Coming to Terms

I’m normally pretty good at admitting things out loud. For example, I know I’m not a strong climber or fast snowboarder. I know I have a tendency to ramble and get loud when I’m excited about something. I know that I’m probably a bit too obsessed with my dogs, and despite popular belief… I know they are canines and not children.

So, I find it strange of all the things I can admit about myself and to others, I can’t seem to admit that I am in fact injured. I’ve spent the past four weeks lying to myself, trying to be normal, and trying to explain it away. I’ve been flip flopping on whether I should ignore the pain or give into it. This morning, I literally thought about using a coin toss to once and for all make up my mind. I was going to let a coin decide for me if I should ignore a nagging pain and weakness in my right knee that dramatically flares up with too much use. A pain that has me constantly crashing while snowboarding and grimacing on long walks. A coin toss? Really?

In the outdoor and active world, I’ve come to realize that losing the ability to do something you’ve always found natural throws you into the stages of loss and grief. I always thought these were reserved for more legitimate reasons such as losing someone close to you or incredibly dire situations. But no, apparently joining the injured roster is enough for us outdoor addicts. I feel like I’m in some confusing alternate reality and it’s one we rarely speak about. I’m careening through the five stages of loss and grief… and they’re all very real.

I’m well acquainted with the first stage – denial. I spent a solid two weeks not even acknowledging the fact that I was likely crashing and dangerously careening out of control due to my knee pain. I was so convinced that this was just my mind playing some horrible game with me. After denial came anger, and Rob knows I’ve had my fair share of that. There’s been bouts of me yelling angrily when I fall, stomping off into ski lodges, and wanting to throw my snowboard off trails. I don’t think my husband knew exactly why; denial and anger have a tendency to mix and it isn’t pretty.

Gauging by how I’m feeling and my coin toss thoughts this morning, looks like I’m somewhere in the third and fourth stages, bargaining and depression. Leaving my well being, safety, and long term happiness to a coin toss is just plain unwise, but in my mind I was thinking that I needed a decision. Decisions are hard to come by when what you want to do and what you need to do are on the opposite ends of the spectrum. I wanted to go snowboarding this weekend. Instead I moped around my house and did errands. Blah.

After all that, I’m evidently supposed to fall into the stage of acceptance. I feel like I’m getting there and it will likely result in me finally going to get my knee checked out by a doctor. I’ll finally accept that it is in fact injured and that I need to let it heal. I’ll have to wrap my head around that no matter how much snow we might get this March, I am done until next season. It’s hard to even write all that, so I know I’m not there yet. Soon, right?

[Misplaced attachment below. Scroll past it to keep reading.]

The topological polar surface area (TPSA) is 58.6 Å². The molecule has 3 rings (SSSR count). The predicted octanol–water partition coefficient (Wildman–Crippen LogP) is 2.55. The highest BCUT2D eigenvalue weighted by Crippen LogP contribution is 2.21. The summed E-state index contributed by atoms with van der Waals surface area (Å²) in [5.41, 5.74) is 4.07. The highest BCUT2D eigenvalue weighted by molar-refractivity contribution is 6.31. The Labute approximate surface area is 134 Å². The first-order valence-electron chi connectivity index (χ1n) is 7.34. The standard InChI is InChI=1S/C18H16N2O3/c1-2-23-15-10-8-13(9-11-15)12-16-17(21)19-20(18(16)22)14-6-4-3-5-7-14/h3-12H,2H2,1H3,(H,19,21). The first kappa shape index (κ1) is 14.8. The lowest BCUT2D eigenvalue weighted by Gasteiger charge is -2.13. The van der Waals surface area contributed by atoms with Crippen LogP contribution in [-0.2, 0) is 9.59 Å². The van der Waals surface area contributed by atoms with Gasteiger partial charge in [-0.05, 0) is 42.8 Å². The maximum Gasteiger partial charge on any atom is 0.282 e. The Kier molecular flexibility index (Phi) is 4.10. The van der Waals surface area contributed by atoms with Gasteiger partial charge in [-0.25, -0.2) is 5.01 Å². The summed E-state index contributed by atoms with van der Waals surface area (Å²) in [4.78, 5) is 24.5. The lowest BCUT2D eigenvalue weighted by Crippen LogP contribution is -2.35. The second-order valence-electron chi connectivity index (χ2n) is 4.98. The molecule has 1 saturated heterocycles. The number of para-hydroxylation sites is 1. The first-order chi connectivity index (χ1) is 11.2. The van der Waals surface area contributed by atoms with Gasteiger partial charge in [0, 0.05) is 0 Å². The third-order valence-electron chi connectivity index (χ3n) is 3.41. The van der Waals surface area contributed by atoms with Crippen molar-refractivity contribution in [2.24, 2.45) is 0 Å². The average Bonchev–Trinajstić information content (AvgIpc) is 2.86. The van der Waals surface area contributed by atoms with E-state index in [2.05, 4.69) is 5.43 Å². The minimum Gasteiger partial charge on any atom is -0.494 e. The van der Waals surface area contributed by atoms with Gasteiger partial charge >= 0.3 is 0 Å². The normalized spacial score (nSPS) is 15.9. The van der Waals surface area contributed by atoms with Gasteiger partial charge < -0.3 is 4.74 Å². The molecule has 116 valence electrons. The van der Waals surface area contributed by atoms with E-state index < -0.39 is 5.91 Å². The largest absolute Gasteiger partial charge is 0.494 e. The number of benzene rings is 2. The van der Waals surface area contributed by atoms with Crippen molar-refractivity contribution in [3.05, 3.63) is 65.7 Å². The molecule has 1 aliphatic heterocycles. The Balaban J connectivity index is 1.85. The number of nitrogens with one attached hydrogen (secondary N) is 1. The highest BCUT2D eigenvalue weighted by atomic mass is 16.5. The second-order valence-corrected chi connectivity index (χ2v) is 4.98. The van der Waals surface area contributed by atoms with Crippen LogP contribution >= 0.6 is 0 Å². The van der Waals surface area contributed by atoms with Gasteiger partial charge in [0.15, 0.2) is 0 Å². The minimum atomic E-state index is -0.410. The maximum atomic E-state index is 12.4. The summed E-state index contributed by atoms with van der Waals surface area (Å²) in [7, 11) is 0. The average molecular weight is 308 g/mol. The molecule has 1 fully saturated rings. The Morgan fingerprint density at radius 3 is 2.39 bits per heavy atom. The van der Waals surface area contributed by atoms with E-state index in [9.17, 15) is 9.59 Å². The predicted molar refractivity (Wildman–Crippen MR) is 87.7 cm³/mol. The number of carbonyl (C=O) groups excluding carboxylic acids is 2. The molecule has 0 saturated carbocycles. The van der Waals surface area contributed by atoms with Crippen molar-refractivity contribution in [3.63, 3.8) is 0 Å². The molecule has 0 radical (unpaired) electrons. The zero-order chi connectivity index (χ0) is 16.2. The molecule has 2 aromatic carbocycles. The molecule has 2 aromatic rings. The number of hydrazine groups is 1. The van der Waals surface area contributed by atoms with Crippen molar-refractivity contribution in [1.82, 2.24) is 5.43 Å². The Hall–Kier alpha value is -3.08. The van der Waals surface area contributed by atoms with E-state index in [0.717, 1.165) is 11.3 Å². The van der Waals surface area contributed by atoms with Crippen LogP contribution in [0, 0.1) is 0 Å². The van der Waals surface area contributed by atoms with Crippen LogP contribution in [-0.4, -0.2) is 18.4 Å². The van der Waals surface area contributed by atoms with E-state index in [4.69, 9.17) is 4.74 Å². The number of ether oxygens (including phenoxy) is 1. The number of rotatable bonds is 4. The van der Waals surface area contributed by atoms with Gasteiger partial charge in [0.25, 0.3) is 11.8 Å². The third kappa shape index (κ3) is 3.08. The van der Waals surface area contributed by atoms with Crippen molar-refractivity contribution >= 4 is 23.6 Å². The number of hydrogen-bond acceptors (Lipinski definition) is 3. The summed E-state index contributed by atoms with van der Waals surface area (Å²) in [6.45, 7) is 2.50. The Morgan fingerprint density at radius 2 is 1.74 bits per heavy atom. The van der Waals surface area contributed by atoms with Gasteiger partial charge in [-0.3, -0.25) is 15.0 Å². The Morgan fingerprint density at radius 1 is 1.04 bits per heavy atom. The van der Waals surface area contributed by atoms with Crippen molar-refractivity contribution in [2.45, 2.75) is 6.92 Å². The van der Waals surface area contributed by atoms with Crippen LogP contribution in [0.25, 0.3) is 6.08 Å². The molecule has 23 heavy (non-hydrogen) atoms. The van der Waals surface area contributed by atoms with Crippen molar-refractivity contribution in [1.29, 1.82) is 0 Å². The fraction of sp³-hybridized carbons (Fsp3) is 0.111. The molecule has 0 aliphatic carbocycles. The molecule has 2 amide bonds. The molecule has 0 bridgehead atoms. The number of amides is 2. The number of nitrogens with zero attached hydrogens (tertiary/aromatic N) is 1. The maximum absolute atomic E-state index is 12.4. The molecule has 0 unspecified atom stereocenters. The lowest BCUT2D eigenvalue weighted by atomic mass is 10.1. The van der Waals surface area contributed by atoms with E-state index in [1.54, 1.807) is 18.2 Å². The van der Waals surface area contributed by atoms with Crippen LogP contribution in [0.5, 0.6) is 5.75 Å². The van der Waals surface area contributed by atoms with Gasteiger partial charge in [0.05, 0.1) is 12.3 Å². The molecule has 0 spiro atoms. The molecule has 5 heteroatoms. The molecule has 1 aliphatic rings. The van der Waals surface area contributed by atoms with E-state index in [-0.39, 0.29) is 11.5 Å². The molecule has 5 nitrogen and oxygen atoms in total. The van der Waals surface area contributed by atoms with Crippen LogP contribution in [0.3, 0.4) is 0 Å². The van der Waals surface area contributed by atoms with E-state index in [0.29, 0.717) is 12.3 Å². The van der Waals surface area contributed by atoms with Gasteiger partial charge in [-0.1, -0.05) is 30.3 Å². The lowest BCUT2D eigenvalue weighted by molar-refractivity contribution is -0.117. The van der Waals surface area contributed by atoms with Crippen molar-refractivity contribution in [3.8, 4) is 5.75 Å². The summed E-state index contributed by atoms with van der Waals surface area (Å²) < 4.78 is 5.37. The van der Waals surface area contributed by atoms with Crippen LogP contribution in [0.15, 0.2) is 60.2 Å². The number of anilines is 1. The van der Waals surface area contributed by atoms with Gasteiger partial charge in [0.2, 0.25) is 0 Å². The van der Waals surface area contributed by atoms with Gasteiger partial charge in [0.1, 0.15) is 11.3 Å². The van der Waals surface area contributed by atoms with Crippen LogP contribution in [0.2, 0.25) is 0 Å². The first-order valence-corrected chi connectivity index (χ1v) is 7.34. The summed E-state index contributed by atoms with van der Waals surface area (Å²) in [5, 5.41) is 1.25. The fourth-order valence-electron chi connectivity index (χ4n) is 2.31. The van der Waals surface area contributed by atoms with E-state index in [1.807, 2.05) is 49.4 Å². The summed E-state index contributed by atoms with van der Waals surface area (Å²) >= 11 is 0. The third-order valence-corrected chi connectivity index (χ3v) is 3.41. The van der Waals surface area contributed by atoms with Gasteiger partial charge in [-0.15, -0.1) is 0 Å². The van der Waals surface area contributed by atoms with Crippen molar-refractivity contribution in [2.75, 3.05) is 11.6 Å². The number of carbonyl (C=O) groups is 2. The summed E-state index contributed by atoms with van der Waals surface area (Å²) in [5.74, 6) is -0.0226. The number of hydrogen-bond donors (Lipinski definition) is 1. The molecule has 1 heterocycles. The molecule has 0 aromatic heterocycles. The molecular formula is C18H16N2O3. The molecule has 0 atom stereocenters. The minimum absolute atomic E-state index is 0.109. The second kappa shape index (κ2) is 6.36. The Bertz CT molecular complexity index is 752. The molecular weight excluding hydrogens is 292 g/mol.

Have you ever gotten injured, but taken awhile to come to terms with it? Any advice?

2 thoughts on “Coming to Terms

  1. Being injured can happen for the stupidest reasons. Once, running down Mount Washington, I injured my knee, and walked like the Tin Man for the next six weeks. Another time (two times, actually) ankle sprains requiring crutches. And then there were the torn tendons (not, thank Heavens, Achille’s). All of these required recovery time, and even coming-to-grips-with time. It’s a deeply uncomfortable thing — and not just physically. If memory serves, one of the strongest feelings heart attack survivors feel is a sense of betrayal: here’s this muscle that’s been going, quite literally, their entire lives, and suddenly, it’s gone and — well — betrayed them. I suppose, to a lesser extent, we feel the same way about lesser injuries.

    Were I you, I’d get me to a joint doctor, and have them give you a look-see. You probably consider “light use” for a bit, and maybe some physical therapy; helped to no end when my shoulder froze up. The funny thing about tendons, joints, and so forth is that they do require time to knit back together again. Slush season is right around the corner; heal up some, and you’ll be ready to go once the mud has dried.

    Good luck!

    1. I am thankful that this injury came when it did. I’ve always been terrified I’ll get hurt in either January or June which would kill my snowboarding and climbing seasons. But you are right. Slush season is a good one to sit out!

      And I think betrayal is a phenomenal way of summing up the feelings we all experience when a trusted skill or muscle abruptly stops working. I keep wanting to believe that the real betrayer is my mind, and this is all some screwy mind game… but nope! It’s my knee. That phenomenal thing that’s been helping me get around for almost 27 years!

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About Jillian Bejtlich

Hey! I'm Jillian Bejtlich. I’m a lifelong New Englander with a serious love of the outdoors, adventure, and a pretty serious inability to sit still. I’m plagued by the travel bug, and it seems I’ll try any relatively sane and safe thing once. My big goal in life: Get people outside!